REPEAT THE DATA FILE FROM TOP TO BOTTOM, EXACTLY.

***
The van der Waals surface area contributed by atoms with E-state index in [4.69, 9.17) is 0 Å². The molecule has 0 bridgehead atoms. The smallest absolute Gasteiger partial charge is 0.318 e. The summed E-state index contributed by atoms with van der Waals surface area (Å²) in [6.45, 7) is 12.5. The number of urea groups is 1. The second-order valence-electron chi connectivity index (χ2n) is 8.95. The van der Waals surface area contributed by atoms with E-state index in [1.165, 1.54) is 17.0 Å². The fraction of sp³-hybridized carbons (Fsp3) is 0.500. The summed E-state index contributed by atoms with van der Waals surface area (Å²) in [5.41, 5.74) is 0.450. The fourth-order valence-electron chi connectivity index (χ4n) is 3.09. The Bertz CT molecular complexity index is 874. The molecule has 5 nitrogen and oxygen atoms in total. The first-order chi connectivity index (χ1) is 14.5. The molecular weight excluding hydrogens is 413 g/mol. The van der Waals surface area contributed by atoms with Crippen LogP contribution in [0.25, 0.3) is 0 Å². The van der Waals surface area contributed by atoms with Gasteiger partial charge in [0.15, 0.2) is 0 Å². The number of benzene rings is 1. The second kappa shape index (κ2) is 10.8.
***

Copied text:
The van der Waals surface area contributed by atoms with E-state index in [4.69, 9.17) is 0 Å². The molecule has 0 bridgehead atoms. The smallest absolute Gasteiger partial charge is 0.318 e. The summed E-state index contributed by atoms with van der Waals surface area (Å²) in [6.45, 7) is 12.5. The number of urea groups is 1. The second-order valence-electron chi connectivity index (χ2n) is 8.95. The van der Waals surface area contributed by atoms with E-state index in [1.165, 1.54) is 17.0 Å². The fraction of sp³-hybridized carbons (Fsp3) is 0.500. The summed E-state index contributed by atoms with van der Waals surface area (Å²) in [5.41, 5.74) is 0.450. The fourth-order valence-electron chi connectivity index (χ4n) is 3.09. The Bertz CT molecular complexity index is 874. The molecule has 5 nitrogen and oxygen atoms in total. The first-order chi connectivity index (χ1) is 14.5. The molecular weight excluding hydrogens is 413 g/mol. The van der Waals surface area contributed by atoms with Crippen LogP contribution in [0.25, 0.3) is 0 Å². The van der Waals surface area contributed by atoms with Gasteiger partial charge in [0.15, 0.2) is 0 Å². The number of benzene rings is 1. The second kappa shape index (κ2) is 10.8.